Implementing the ECOWAS Conflict Prevention Framework: Prospects and Challenges

As part of the search for a lasting solution to the numerous security problems that confront the West African sub-region, the Economic Community of West African States (ECOWAS), in 2008, adopted1 the ECOWAS Conflict Prevention Framework (ECPF), to serve as strategic framework for improving conflict prevention and human security. The adoption of the ECPF is an addition to several initiatives in the form of key protocols and conventions that aim at building a stable West Africa as prerequisite for social, political and economic development.

Some of the earlier initiatives by ECOWAS to promote stability in the sub-region include the Protocol on Non-Aggression (1978), the Protocol on Mutual Assistance on Defence (1982); ECOWAS Revised Treaty (1993); the Protocol Relating to the Mechanism for Conflict Prevention, Management, Resolution, Peacekeeping and Security (hereafter the Mechanism); Declaration of Political Principles (1991); and the Supplementary Protocol on Democracy and Good Governance (2001). Over the years, with the mandate provided under these protocols, ECOWAS has made significant contributions to the promotion of peace and security in Côte d’Ivoire, Guinea Bissau, Liberia, and Sierra Leone, where violent conflicts took place.

Also, ECOWAS’ preventive diplomacy initiatives averted largescale violence in countries such as Niger, Guinea and Togo. Given that several initiatives have been undertaken by ECOWAS to promote conflict prevention since it was founded in 1975, it is important to raise a number of questions with regard to the ECPF. First, how relevant is the ECPF in respect of conflict prevention? Second, how different is it from existing initiatives that equally seek to promote sub-regional stability? Third, how is the ECPF to be implemented? And, what are the prospects and challenges of its successful implementation? This policy paper answers the above questions by examining the ECPF. It also makes policy recommendations on steps that need to be taken to ensure the successful implementation of the ECPF.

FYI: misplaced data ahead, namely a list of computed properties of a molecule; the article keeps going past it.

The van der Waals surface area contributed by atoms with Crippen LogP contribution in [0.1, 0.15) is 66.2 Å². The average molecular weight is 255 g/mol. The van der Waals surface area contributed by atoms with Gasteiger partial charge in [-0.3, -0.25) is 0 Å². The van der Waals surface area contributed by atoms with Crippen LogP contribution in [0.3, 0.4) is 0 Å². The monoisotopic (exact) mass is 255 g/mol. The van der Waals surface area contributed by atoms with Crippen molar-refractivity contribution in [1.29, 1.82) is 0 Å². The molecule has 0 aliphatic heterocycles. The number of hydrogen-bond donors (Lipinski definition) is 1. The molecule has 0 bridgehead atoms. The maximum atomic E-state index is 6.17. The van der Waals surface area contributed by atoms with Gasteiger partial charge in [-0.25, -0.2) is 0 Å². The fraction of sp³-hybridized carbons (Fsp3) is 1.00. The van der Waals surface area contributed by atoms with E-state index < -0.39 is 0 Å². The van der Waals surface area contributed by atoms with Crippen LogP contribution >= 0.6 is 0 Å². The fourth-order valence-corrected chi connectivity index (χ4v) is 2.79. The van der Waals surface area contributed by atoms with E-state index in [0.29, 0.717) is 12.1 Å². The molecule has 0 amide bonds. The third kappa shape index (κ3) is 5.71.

The paper concludes that the ECPF is an important initiative which when implemented would contribute to an improvement in human security, and calls for broader stakeholder participation in its implementation.

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